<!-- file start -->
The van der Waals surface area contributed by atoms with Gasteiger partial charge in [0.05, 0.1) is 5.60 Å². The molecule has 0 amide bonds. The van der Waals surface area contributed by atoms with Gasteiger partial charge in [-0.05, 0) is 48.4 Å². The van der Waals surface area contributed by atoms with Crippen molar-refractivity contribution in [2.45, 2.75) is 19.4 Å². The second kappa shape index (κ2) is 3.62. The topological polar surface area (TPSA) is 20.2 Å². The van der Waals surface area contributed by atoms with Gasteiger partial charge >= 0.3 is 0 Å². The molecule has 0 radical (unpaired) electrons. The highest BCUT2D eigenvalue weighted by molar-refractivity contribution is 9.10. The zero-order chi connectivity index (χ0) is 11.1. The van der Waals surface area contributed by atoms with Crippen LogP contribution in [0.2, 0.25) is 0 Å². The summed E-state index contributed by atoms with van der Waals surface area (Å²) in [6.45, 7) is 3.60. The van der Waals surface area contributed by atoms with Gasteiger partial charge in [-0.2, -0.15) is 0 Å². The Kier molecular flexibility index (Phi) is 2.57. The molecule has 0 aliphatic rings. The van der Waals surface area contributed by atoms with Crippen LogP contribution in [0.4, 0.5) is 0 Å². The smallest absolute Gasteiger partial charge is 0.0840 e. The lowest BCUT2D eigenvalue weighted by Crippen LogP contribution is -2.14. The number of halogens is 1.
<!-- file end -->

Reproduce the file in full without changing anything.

The van der Waals surface area contributed by atoms with Gasteiger partial charge in [0.05, 0.1) is 5.60 Å². The molecule has 0 amide bonds. The van der Waals surface area contributed by atoms with Gasteiger partial charge in [-0.05, 0) is 48.4 Å². The van der Waals surface area contributed by atoms with Crippen molar-refractivity contribution in [2.45, 2.75) is 19.4 Å². The second kappa shape index (κ2) is 3.62. The topological polar surface area (TPSA) is 20.2 Å². The van der Waals surface area contributed by atoms with Gasteiger partial charge >= 0.3 is 0 Å². The molecule has 0 radical (unpaired) electrons. The highest BCUT2D eigenvalue weighted by molar-refractivity contribution is 9.10. The zero-order chi connectivity index (χ0) is 11.1. The van der Waals surface area contributed by atoms with Crippen LogP contribution in [0.2, 0.25) is 0 Å². The summed E-state index contributed by atoms with van der Waals surface area (Å²) in [6.45, 7) is 3.60. The van der Waals surface area contributed by atoms with Gasteiger partial charge in [-0.2, -0.15) is 0 Å². The Kier molecular flexibility index (Phi) is 2.57. The molecule has 0 aliphatic rings. The van der Waals surface area contributed by atoms with Crippen LogP contribution in [0.4, 0.5) is 0 Å². The smallest absolute Gasteiger partial charge is 0.0840 e. The lowest BCUT2D eigenvalue weighted by Crippen LogP contribution is -2.14. The number of halogens is 1.